“We did not discuss the possible visit of Pope Francis to Croatia, but such things are discussed at other levels,” said the secretary general of the Croatian Bishop’s Conference (HBK) Petar Palić, adding that the Vatican treaties were discussed with the Secretariat of State.

In the St. Peter’s Basilica, in the presence of Croatian bishops, a memorial plaque about the connections between Croats and the Holy See was unveiled. The initiator of the idea was Jesuit Božidar Nagy. “The idea to put a memorial plaque in the St. Peter’s Basilica came about after I saw that Hungarians have as many as three memorials about their Christianity. In January 2013, I sent a letter to the HBK and presented the idea. After three months, I received a positive answer, but in three years nothing happened. In February 2016, I went directly to Cardinal Angelo Comastri, the rector of the St. Peter’s Basilica. He listened to my proposal and immediately accepted it,” explained Nagy.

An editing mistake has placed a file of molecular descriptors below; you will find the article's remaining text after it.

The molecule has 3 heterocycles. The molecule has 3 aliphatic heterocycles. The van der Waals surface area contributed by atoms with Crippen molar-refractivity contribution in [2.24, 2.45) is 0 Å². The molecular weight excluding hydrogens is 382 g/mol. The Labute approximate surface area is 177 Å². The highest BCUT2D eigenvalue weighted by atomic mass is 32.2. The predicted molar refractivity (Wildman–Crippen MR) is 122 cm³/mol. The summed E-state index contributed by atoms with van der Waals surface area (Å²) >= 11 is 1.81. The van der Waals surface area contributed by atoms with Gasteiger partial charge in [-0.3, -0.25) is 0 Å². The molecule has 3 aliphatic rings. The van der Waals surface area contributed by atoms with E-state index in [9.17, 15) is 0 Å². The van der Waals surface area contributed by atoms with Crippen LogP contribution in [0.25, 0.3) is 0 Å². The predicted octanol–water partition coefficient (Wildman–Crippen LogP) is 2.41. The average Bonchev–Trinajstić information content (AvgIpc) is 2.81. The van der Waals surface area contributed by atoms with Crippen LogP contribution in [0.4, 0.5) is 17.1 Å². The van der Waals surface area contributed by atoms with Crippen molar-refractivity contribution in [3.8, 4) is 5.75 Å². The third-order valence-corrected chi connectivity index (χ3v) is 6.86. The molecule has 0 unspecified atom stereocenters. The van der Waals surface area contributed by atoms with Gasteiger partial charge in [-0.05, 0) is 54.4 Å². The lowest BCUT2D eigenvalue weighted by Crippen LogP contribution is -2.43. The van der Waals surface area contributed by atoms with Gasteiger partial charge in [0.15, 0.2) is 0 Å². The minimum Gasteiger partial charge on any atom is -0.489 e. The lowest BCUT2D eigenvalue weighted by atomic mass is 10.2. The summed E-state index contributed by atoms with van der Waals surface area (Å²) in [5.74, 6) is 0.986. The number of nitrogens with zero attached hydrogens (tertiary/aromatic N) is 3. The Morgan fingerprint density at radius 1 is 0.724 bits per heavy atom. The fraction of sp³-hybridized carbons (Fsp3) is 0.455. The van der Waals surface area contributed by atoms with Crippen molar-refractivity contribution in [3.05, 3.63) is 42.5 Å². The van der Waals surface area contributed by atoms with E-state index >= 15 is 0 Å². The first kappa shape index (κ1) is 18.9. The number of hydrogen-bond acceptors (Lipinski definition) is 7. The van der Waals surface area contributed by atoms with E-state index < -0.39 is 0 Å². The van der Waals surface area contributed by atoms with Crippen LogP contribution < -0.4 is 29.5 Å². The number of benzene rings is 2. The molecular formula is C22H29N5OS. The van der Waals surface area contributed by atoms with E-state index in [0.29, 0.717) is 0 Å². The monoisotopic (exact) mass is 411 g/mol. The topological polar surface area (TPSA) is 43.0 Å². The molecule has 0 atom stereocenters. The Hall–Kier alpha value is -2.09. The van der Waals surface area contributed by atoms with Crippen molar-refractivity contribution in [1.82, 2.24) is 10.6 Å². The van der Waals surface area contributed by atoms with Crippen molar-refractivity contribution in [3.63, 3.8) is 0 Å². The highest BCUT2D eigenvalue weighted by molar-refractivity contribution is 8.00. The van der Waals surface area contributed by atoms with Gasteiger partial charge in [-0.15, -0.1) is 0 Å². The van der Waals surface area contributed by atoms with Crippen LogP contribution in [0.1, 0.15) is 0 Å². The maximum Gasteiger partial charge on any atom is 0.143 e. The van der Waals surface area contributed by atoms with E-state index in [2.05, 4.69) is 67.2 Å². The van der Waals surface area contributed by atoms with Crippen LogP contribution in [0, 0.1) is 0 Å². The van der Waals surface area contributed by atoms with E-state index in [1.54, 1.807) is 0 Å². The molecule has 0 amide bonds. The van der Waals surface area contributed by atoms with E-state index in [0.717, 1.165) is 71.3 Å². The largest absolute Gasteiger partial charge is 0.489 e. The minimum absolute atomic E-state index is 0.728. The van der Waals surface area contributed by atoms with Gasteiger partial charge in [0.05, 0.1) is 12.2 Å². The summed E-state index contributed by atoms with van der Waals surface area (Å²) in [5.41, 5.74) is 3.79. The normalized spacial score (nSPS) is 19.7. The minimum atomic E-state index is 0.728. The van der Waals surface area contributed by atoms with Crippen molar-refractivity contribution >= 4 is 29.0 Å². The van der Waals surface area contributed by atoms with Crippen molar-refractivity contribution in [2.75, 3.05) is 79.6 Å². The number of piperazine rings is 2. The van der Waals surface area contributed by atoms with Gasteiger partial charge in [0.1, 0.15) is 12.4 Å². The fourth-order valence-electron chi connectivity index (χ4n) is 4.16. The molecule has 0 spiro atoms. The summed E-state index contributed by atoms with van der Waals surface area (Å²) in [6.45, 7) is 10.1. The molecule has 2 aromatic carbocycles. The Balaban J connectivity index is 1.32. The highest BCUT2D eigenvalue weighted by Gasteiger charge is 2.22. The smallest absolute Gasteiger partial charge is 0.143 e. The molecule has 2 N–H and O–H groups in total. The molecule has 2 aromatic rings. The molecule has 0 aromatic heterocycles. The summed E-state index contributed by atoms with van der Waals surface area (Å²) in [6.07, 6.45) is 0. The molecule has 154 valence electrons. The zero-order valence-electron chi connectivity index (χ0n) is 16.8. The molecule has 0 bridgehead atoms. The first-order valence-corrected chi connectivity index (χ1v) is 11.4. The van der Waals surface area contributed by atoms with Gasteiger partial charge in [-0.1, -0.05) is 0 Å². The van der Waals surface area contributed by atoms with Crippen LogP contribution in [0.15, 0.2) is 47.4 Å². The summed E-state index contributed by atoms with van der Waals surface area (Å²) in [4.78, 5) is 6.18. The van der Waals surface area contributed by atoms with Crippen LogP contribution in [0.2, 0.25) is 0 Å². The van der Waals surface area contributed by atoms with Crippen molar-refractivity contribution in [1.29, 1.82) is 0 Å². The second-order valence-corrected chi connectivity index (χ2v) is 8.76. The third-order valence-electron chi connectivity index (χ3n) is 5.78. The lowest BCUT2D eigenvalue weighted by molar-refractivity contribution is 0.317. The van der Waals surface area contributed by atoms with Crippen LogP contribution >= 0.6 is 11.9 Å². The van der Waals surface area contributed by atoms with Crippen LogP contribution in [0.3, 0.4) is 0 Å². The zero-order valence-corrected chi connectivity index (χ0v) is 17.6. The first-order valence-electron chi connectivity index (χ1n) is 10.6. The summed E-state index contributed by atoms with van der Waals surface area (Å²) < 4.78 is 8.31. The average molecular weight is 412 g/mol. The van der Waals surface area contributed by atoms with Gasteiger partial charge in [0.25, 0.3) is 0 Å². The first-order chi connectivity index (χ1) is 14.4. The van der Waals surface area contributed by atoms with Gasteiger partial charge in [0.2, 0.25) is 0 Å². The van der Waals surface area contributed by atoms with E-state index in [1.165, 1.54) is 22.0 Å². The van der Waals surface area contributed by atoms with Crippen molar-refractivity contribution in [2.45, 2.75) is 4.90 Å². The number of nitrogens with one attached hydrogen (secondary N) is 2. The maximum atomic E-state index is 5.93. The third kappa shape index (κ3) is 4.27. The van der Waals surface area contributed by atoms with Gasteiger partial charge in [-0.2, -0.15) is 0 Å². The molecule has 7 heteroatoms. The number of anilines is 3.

141118 peter s basilica 2

“When I informed the HBK about my conversation with Cardinal Comastri in February 2016, I also sent them my proposal for the text, which included the most important events in the Christian history of Croatia associated with various popes. The proposal was then corrected, supplemented and changed by the HBK. Slavko Kovačić from Split translated the text into Latin and then in May 2017 the HBK sent the text to the Vatican,” explained Nagy.

The plate is a gift from the St. Peter’s Basilica to the Croatian Church and the Croatian people. It was made by the stone workshop of Fabbrica di San Pietro, which is responsible for maintaining the basilica. The plaque was produced in late 2017, and in January 2018 it was put into place. However, the plaque was then covered with a wooden cover.

The Croatian bishops decided to have the plaque unveiled now, in November, when they knew they were coming to Rome.

For more on the Catholic Church in Croatia, click here.

Translated from Večernji List (reported by Silvije Tomašević).

Thursday, 25 October 2018

Religious Leaders Call for Better Dialogue in Croatia